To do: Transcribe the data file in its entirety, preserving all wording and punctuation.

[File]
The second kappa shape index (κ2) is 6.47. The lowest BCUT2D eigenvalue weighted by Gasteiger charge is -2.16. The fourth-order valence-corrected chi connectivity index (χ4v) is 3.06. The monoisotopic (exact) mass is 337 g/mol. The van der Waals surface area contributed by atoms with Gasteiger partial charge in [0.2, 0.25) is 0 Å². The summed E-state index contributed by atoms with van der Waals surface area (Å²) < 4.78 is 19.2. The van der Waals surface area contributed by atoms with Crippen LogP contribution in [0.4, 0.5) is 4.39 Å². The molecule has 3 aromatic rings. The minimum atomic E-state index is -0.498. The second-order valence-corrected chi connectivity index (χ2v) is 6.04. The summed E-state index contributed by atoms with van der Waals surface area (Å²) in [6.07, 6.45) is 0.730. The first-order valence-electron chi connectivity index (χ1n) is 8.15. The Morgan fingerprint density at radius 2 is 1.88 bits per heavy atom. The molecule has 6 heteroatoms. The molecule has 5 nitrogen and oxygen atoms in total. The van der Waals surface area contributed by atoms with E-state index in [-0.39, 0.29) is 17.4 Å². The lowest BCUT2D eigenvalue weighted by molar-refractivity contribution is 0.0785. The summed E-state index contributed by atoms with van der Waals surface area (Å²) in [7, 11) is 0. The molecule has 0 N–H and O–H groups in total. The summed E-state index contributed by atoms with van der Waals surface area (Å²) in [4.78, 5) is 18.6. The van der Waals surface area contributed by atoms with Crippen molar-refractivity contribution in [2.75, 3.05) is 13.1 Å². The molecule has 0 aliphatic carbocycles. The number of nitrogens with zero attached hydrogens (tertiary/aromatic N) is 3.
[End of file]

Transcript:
The second kappa shape index (κ2) is 6.47. The lowest BCUT2D eigenvalue weighted by Gasteiger charge is -2.16. The fourth-order valence-corrected chi connectivity index (χ4v) is 3.06. The monoisotopic (exact) mass is 337 g/mol. The van der Waals surface area contributed by atoms with Gasteiger partial charge in [0.2, 0.25) is 0 Å². The summed E-state index contributed by atoms with van der Waals surface area (Å²) < 4.78 is 19.2. The van der Waals surface area contributed by atoms with Crippen LogP contribution in [0.4, 0.5) is 4.39 Å². The molecule has 3 aromatic rings. The minimum atomic E-state index is -0.498. The second-order valence-corrected chi connectivity index (χ2v) is 6.04. The summed E-state index contributed by atoms with van der Waals surface area (Å²) in [6.07, 6.45) is 0.730. The first-order valence-electron chi connectivity index (χ1n) is 8.15. The Morgan fingerprint density at radius 2 is 1.88 bits per heavy atom. The molecule has 6 heteroatoms. The molecule has 5 nitrogen and oxygen atoms in total. The van der Waals surface area contributed by atoms with E-state index in [-0.39, 0.29) is 17.4 Å². The lowest BCUT2D eigenvalue weighted by molar-refractivity contribution is 0.0785. The summed E-state index contributed by atoms with van der Waals surface area (Å²) in [7, 11) is 0. The molecule has 0 N–H and O–H groups in total. The summed E-state index contributed by atoms with van der Waals surface area (Å²) in [4.78, 5) is 18.6. The van der Waals surface area contributed by atoms with Crippen molar-refractivity contribution in [2.75, 3.05) is 13.1 Å². The molecule has 0 aliphatic carbocycles. The number of nitrogens with zero attached hydrogens (tertiary/aromatic N) is 3.